ATF Ruling 95-2

The Bureau of Alcohol, Tobacco and Firearms (ATF) has been asked for its interpretation of relevant law and regulations regarding the depiction of athletes, athletic activities or events and motor vehicles in the labeling and advertising of alcoholic beverages.

In recent years, ATF has received numerous inquiries regarding the appearance of or reference to athletes, athletic activities or events, and motor vehicles on labels and in advertisements of alcoholic beverages. In particular, concern has surfaced as to the circumstances in which these depictions are permissible.

During the 1980's, significant concern was expressed regarding the circumstances in which ATF would permit the depiction of athletes or athletic themes in labeling and advertising of alcoholic beverages. In more recent years, ATF has seen an increase in both the number of applications for approval of labels with athletic themes and the types of athletic activities depicted in labels and advertisements.

Pursuant to the labeling provisions of the Federal Alcohol Administration Act (FAA Act), 27 U.S.C. 205(e), ATF has authority to regulate the labeling of alcoholic beverages to prohibit labels which are, among other things, false, deceptive or misleading. Similarly, under section 205(f), ATF has authority to regulate the advertising of alcoholic beverages so as to prohibit advertising which is false, deceptive, or misleading. The regulations implementing sections 205(e) and (f) likewise prohibit any statement that is false or untrue in any material particular, or that, irrespective of falsity, tends to create a misleading impression. 27 C.F.R. 4.39 and 4.64 (labeling and advertising wine), 5.42 and 5.65 (labeling and advertising distilled spirits), and 7.29 and 7.54 (labeling and advertising malt beverages).

ATF is neither a health nor a social service agency. To prohibit a label or advertisement based solely upon social responsibility or the possible impact on youth, without the "false and misleading impression" relationship, is beyond the scope of ATF's statutory authority. Therefore, for ATF to take action against a label or advertisement which is "socially irresponsible," it must be shown that the label or advertisement in question is false, deceptive, misleading, or conveys an erroneous impression.

In determining whether a label or advertisement is deceptive or misleading, ATF considers representations made or suggested by statement, word, design, device, sound or any combination thereof. ATF also considers the extent to which the label or advertisement fails to reveal facts which are material in light of such representations regarding the consequences which may result from consuming the alcoholic beverage under the conditions reflected in the label or advertisement, or under such conditions as are customary or usual.

A review of the legislative history of the FAA Act reveals that the purpose underlying the labeling and advertising provisions was to provide for flexibility in regulating the labeling and advertising of alcoholic beverages so that the regulating body could make such changes as became necessary over time. See Hearings on H.R. 8539 before the Committee on Ways and Means, House of Representatives, 74th Cong., 1st Sess. 10 (1935). Moreover, the legislative history indicates that the regulations were not intended to be confined to prohibitions of falsity but "were intended to insure that the purchaser should get what he thought he was getting, that representations both in labels and in advertising should be honest and straightforward and truthful." Id.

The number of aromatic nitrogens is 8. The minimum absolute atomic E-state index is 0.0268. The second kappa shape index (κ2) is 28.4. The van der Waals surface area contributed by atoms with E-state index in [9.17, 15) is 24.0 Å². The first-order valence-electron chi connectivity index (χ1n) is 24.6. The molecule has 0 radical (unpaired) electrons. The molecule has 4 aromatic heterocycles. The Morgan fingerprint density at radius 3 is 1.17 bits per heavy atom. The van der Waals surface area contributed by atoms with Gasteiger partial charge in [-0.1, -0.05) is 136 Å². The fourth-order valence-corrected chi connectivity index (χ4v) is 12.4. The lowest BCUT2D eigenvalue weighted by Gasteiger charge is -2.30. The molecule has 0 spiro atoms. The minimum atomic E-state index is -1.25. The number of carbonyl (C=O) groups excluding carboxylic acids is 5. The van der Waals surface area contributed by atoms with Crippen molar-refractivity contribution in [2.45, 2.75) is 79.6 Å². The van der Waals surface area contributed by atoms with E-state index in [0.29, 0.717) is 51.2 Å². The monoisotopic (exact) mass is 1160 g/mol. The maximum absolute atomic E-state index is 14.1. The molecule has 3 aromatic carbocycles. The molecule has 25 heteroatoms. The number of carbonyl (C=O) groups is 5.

ATF has historically taken the position that the depiction of athletes on alcoholic beverage labels and advertising is often deceptive and misleading in that it implies that consuming alcohol is conducive to athletic skill or physical prowess, or that consuming alcohol does not hinder the athlete's performance. Under Rev. Rul. 54-513, (1954-2 C.B. 593) the appearance of certain illustrations of prominent athletes consuming or preparing to consume the advertised alcoholic beverage is prohibited. Under the provisions of Rev. Rul. 54-326 (1954-2 C.B. 591), athletic events may not be depicted when the participants are shown consuming, or preparing to consume, alcoholic beverages. In addition, in ATF Rul. 75-5, 1975 ATF C.B. 45, it was held that depictions of individual athletes of public prominence (locally or nationally) or liquor bottles or the labels on such bottles are misleading, in that they convey the erroneous impression that the consumption of the product contained therein is conducive to the development of athletic prowess or success in a particular athletic endeavor.

Moreover, Congress has shown continued concern over the health hazards that may result from the consumption or abuse of alcoholic beverages as demonstrated by the enactment of the Alcoholic Beverage Labeling Act of 1988 (ABLA), 27 U.S.C. 211-219a. In the ABLA, Congress emphasized the necessity of providing information to the American public about the health hazards that may result from the consumption or abuse of alcoholic beverages. Congress determined that it would be beneficial to provide a clear, nonconfusing reminder of such hazards and that a need existed for national uniformity on such reminders in order to avoid the promulgation of incorrect or misleading information. Congress found that requiring such reminders on all containers of alcoholic beverages is appropriate and necessary in view of the substantial role of the Federal Government in promoting the health and safety of the public. See 27 U.S.C. 213.